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date: 18 October 2019

Facts 

see also Theory
  1. The criterion which we use to test the genuineness of apparent statements of fact is the criterion of verifiability.
    A. J. Ayer 1910–89 English philosopher: Language, Truth, and Logic (1936) ch. 1
  2. I don't think that makes any difference. A door-opener for the Communist party is worse than a member of the Communist party. When someone walks like a duck, swims like a duck, and quacks like a duck, he's a duck.
    of Communist affiliations during the McCarthy era
    James B. Carey 1911–73 American labour leader: in New York Times 3 September 1948; see Harris
  3. In fact the a priori reasoning is so entirely satisfactory to me that if the facts won't fit in, why so much the worse for the facts is my feeling.
    after reading The Origin of Species
    Erasmus Darwin 1804–81 English physician: letter to Charles Darwin, 23 November 1859; F. Darwin (ed.) The Life of Charles Darwin (1902)
  4. Now, what I want is, Facts…Facts alone are wanted in life.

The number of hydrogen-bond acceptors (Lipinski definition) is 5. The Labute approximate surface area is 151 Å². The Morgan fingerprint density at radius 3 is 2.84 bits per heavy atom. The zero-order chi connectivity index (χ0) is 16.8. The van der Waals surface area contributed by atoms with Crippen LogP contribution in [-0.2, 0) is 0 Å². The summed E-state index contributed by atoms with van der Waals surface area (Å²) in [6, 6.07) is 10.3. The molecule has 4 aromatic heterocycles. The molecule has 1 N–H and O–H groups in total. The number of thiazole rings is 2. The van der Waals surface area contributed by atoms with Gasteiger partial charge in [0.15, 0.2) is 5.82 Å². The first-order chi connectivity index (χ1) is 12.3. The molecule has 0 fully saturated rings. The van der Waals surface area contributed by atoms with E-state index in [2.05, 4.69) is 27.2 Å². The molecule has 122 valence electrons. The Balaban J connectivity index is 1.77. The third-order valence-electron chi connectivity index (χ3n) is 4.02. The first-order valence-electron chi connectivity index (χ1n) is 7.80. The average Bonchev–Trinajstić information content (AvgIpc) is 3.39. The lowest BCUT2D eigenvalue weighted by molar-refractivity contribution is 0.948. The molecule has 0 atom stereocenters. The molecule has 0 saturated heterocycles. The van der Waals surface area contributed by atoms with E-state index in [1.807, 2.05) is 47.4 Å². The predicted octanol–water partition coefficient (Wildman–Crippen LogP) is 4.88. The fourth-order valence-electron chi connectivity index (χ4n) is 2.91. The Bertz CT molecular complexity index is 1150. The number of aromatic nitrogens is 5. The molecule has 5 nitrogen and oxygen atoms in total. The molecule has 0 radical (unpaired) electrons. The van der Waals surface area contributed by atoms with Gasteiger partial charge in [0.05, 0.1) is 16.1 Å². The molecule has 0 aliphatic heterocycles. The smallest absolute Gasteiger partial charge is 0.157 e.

Mr Gradgrind
    Charles Dickens 1812–70 English novelist: Hard Times (1854) bk. 1, ch. 1
  5. What can be asserted without evidence can also be dismissed without evidence.
    Christopher Hitchens 1949–2011 English-born American journalist and writer: in Slate Magazine 20 October 2003
  6. Facts do not cease to exist because they are ignored.
    Aldous Huxley 1894–1963 English novelist: Proper Studies (1927)
  7. Roundabout the accredited and orderly facts of every science there ever floats a sort of dust cloud of exceptional observations, of occurrences minute and irregular and seldom met with, which it always proves more easy to ignore than to attend to.
    William James 1842–1910 American philosopher: The Will to Believe (1897)
  8. When the facts change, I change my mind.
    John Maynard Keynes 1883–1946 English economist: in the 1930s, attributed; Alfred L. Malabre Lost Prophets (1994)
  9. Science is built up of facts, as a house is built of stones; but an accumulation of facts is no more a science than a heap of stones is a house.
    Henri Poincaré 1854–1912 French mathematician and philosopher of science: Science and Hypothesis (1905) ch. 9
  10. Extraordinary claims require extraordinary evidence.
    Carl Sagan 1934–96 American scientist and writer: Billions and Billions: Thoughts on Life and Death at the Brink of the Millennium (1997)
  11. Some circumstantial evidence is very strong, as when you find a trout in the milk.
    Henry David Thoreau 1817–62 American writer: Journal 11 November 1850
  12. Get your facts first, and then you can distort 'em as much as you please.
    Mark Twain 1835–1910 American writer: Rudyard Kipling From Sea to Sea (1899) letter 37